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  • Writer's pictureCaydn Foley

The cyclical challenge facing Graham Arnold and the Socceroos

International football is undoubtedly a different beast from its club counterpart. Managers must consider the international game's cyclical nature and constantly revitalise their teams with up-and-coming players to keep their squad’s chances of improving alive. It can risk stagnating if they do not maintain freshness in the playing group. Socceroos boss Graham Arnold is already facing this challenge one game into another FIFA World Cup Qualifying cycle.

The Socceroos celebrate Harry Souttar's header against Bangladesh, the first of seven unanswered goals. (Football Australia/Aleksandar Jason)


In 2022, Australia achieved their best-ever performance at a World Cup, finishing 11th under Arnold’s guidance. Following the World Cup, Arnold had to come to terms with crucial Socceroos stalwarts Aaron Mooy and Tom Rogic announcing their retirement from football, which the manager himself revealed he did not expect.


But with change comes the opportunity for growth, demonstrated in the 7-0 thrashing of Bangladesh at Melbourne Rectangular Stadium on Thursday night. Despite losing Mooy, who historically provided the creative spark from Australia’s midfield, 24-year-old Connor Metcalfe seems a prime candidate to be the Mooy successor for the green and gold.

The Melbourne City youth product, who now plies his trade with St Pauli in Germany’s second division, is just one of the many younger players, at least regarding international experience, Arnold has integrated in an attempt to revitalise his squad.

Connor Metcalfe is solidifying his place as a key part of the Socceroos midfield. (Connor Metcalfe Instagram)


In the win over Bangladesh, Metcalfe was Australia’s leading creative force, demonstrated by his two assists and the five chances he created. Metcalfe spoke about the improvement in his attacking game post-match and how his European move has benefitted him as a player.


“I think the attacking side of my game has probably become a bit better, purely because I'm playing a different role at my club compared to what I was playing here at (Melbourne) City,” Metcalfe said.


“So I've had to adapt to that situation, and I think being able to play two or three different positions really benefits me and gives me much more opportunity to play.”

Another cause for optimism for Roos fans was Kusini Yengi's debut. He has become another example of a player improving leaps and bounds by moving abroad in the A-League Men off-season. Arnold is encouraged by Yengi's rise, as it presents another striking option, a position the Socceroos have historically struggled to maintain with a consistent starter.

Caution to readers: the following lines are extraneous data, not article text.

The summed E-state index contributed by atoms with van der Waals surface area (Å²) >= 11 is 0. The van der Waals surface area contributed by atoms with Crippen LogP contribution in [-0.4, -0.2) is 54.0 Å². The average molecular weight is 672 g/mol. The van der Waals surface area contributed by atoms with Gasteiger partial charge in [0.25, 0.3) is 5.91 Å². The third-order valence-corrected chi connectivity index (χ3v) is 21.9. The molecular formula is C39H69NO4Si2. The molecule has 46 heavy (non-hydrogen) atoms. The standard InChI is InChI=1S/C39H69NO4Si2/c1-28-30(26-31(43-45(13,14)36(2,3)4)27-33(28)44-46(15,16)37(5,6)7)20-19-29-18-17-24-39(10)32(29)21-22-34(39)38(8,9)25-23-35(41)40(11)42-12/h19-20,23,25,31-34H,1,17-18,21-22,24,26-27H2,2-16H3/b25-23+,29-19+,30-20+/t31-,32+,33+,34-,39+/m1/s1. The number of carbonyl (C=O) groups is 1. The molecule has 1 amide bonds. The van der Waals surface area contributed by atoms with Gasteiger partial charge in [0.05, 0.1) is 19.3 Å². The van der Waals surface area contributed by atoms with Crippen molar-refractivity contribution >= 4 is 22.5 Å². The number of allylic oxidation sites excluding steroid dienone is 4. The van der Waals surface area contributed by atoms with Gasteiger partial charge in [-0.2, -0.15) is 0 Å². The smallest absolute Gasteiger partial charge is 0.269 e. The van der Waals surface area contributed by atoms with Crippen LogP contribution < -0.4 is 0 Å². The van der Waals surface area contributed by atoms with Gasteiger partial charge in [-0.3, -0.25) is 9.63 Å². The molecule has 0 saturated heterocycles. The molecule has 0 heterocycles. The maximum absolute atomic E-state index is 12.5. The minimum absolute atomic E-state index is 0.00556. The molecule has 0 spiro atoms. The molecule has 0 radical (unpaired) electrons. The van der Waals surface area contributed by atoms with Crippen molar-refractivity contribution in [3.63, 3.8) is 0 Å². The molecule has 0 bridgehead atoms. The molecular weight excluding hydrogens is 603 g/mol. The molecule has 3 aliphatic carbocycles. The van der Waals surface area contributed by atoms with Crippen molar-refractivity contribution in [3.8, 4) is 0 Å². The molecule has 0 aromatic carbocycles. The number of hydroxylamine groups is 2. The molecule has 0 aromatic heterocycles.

“It was good (Yengi’s performance). It gives me something different. When I look at probably the last four or five years, I've had to heavily rely on Mitchell Duke because of a lack of big strikers coming through, but Kusini was very good when he came on. He could have scored, and as you can see by his physique, he can cause some havoc in the penalty box,” Arnold said.

 

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With several younger players coming through the national team's ranks, it’s still imperative to maintain a healthy balance with the experienced senior players, who can guide the likes of Metcalfe, Yengi, and someone like Alessandro Circati as they mature as footballers.


Jamie Maclaren, who scored a hat-trick off the bench in a man-of-the-match performance, is excited to contribute to a new World Cup cycle and is always ready to advise the next generation of Socceroos, as he shared post-match.


"It is special to have a group that's so determined to improve on last year's campaign and to be a part of it. If I can pass down any advice to the young guys, I will; it's an exciting period to be in for us older boys. There's those younger ones chipping at our heels, and it's a great family to be a part of.”

Next up for the Socceroos is another World Cup qualifier against Palestine, which will be played in Kuwait due to the current circumstances in the region. Palestine is currently ranked 96th in the world, so this game presents another opportunity where the Socceroos can show off their attacking attributes and flair, or as Arnold calls it, "backyard football."


On the road to the 2026 FIFA World Cup, the Socceroos will compete in the 2024 Asian Cup. They should aim to win Asia's most significant international tournament next year after their success at the 2022 World Cup and the promising signs very early into this new World Cup cycle. Furthermore, anything less than a semi-final appearance should be seen as a failure. Australia has been drawn alongside Uzbekistan, Syria, and India in Group B, which they should progress from as group winners.


At this moment in Australia’s football history, the nation should aim to consistently win the Asian Cup and reach at least the knockout stages of World Cups. Perhaps, and it would take some luck, this generation starting to integrate themselves into Arnold's squad can help pave the way towards reaching the unlikely but not impossible long-term objective of the country eventually winning its first-ever World Cup.


Click here to read more of FPF's coverage of the Socceroos!

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